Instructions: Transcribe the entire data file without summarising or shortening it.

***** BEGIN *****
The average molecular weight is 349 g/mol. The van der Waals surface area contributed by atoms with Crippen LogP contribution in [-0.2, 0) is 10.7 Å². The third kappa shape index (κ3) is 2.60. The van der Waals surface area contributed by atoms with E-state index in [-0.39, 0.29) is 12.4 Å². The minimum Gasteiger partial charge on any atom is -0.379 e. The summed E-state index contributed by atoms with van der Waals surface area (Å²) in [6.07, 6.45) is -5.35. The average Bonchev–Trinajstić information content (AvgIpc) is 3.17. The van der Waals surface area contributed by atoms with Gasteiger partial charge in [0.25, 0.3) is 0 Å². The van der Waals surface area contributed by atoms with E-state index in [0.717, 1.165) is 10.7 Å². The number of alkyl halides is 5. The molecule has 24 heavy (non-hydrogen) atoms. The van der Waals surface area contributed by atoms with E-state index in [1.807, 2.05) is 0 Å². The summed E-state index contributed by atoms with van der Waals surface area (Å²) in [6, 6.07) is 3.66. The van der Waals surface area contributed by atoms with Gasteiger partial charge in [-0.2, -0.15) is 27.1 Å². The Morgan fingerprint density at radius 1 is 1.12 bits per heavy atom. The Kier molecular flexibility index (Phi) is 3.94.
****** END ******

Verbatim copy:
The average molecular weight is 349 g/mol. The van der Waals surface area contributed by atoms with Crippen LogP contribution in [-0.2, 0) is 10.7 Å². The third kappa shape index (κ3) is 2.60. The van der Waals surface area contributed by atoms with E-state index in [-0.39, 0.29) is 12.4 Å². The minimum Gasteiger partial charge on any atom is -0.379 e. The summed E-state index contributed by atoms with van der Waals surface area (Å²) in [6.07, 6.45) is -5.35. The average Bonchev–Trinajstić information content (AvgIpc) is 3.17. The van der Waals surface area contributed by atoms with Gasteiger partial charge in [0.25, 0.3) is 0 Å². The van der Waals surface area contributed by atoms with E-state index in [0.717, 1.165) is 10.7 Å². The number of alkyl halides is 5. The molecule has 24 heavy (non-hydrogen) atoms. The van der Waals surface area contributed by atoms with E-state index in [1.807, 2.05) is 0 Å². The summed E-state index contributed by atoms with van der Waals surface area (Å²) in [6, 6.07) is 3.66. The van der Waals surface area contributed by atoms with Gasteiger partial charge in [-0.2, -0.15) is 27.1 Å². The Morgan fingerprint density at radius 1 is 1.12 bits per heavy atom. The Kier molecular flexibility index (Phi) is 3.94.